embraces without apology cartoonlike themes and gestures; she refers to
her own style as being preoccupied with notions both of the “cute” and
After discussing her work and Audubon’s, we
got to see her felt sculpture installation, "The Gathering", mounted in
the space between the sculpture gallery in the old building and the
Tobin library until 11/30. It’s a funny and visually poetic felt branch
redolent with green felt leaves, upon which perch—and around which
fly—iridescent black felt birds (pigeons and grackles) .She’s been
working a lot with felt, lately, a medium that fits her homespun
aesthetic and outsized imagination—she recently worked on a series of
fantastical felt figures based on Mr. Potato Head while at recent
Ox-Bow artist residency in Michigan.
As if that weren’t
enough, Kimberly ran the Rock n’ Roll half marathon on the 17th. IN the
photo, she’s the fast-as-a-flash figure on the right, in the red
t-shirt, smiling. Whew.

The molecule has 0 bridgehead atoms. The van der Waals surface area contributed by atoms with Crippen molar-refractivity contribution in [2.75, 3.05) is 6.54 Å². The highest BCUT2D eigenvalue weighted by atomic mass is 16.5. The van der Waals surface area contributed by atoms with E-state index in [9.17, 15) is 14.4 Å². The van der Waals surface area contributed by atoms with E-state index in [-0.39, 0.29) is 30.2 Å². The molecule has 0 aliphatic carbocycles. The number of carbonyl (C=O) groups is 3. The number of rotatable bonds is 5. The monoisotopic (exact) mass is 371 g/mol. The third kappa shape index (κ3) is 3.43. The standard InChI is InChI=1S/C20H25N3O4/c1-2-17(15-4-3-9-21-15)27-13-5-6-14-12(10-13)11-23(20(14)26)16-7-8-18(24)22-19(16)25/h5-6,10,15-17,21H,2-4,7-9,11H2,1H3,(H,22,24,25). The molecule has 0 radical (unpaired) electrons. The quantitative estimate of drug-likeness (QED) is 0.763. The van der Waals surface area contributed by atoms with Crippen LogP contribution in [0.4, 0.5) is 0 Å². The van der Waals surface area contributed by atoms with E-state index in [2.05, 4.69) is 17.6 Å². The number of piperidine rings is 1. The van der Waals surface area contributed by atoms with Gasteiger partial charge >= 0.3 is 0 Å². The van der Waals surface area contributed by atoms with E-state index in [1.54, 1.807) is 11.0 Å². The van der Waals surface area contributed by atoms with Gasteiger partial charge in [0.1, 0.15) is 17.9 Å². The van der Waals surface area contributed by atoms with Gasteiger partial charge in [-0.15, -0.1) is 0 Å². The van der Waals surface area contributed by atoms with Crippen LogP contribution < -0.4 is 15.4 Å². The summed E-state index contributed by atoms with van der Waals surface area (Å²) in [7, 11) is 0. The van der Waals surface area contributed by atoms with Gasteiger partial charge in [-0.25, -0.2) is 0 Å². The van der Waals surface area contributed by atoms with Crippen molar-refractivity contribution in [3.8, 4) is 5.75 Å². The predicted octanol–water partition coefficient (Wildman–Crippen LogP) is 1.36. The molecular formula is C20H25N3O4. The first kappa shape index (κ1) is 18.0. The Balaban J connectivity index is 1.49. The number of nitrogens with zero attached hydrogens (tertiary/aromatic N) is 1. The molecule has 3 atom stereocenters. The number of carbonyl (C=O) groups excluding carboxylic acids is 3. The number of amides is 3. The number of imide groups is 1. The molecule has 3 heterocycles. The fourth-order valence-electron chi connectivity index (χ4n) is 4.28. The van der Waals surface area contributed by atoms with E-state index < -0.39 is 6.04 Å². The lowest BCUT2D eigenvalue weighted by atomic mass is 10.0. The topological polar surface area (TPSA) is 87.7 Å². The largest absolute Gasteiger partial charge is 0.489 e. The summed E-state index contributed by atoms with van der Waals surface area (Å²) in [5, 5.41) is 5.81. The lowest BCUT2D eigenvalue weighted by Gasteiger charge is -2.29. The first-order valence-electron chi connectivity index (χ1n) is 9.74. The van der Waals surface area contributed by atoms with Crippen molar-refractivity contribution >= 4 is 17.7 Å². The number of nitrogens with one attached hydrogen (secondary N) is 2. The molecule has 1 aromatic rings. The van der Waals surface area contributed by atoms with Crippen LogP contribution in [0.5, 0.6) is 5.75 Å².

2. DAN SUTTIN: TRULY KINETIC SCULPTOR
also salute Dan Suttin, a local sculptor/ teacher/ designer/ grandpa/
polymath/ polygonal enthusiast (note: into polygons, not polygamy—hi
Mrs. Suttin!), who in addition to making art is a retired math and
Montessori teacher, a graduate of the Bronx High School of Science, and
the creator of “Uncle Dan’s Algebra,” a video algebra course targeted
to homeschoolers… and, hell, anybody interested in algebra.
wrote me a charming e-mail after reading my article about the McNay’s
George Rickey kinetic exhibition; turns out, Dan was a student of
Rickey’s at the prestigious Rensselaer Polytechnic Institute, about
which he said, “I was not one of his more outstanding students, but I
sure learned a lot there.”
Dan Suttin was exhibiting an
algebraically-infused artwork he referred to as OCTA-TETRA (yes, in
all-caps), which he said “is in part an outgrowth of one of the
assignments we had in Mr. Rickey's "Visual Fundamentals" course,” and
invited me to come take a look. I dragged on down to the Guardian
Angels School of Performance Art space at Blue Star on the First Friday
in November to check out this unexpectedly fabulous, trippily beautiful
polygonal marvel, further-entitled “Variation on the Truncated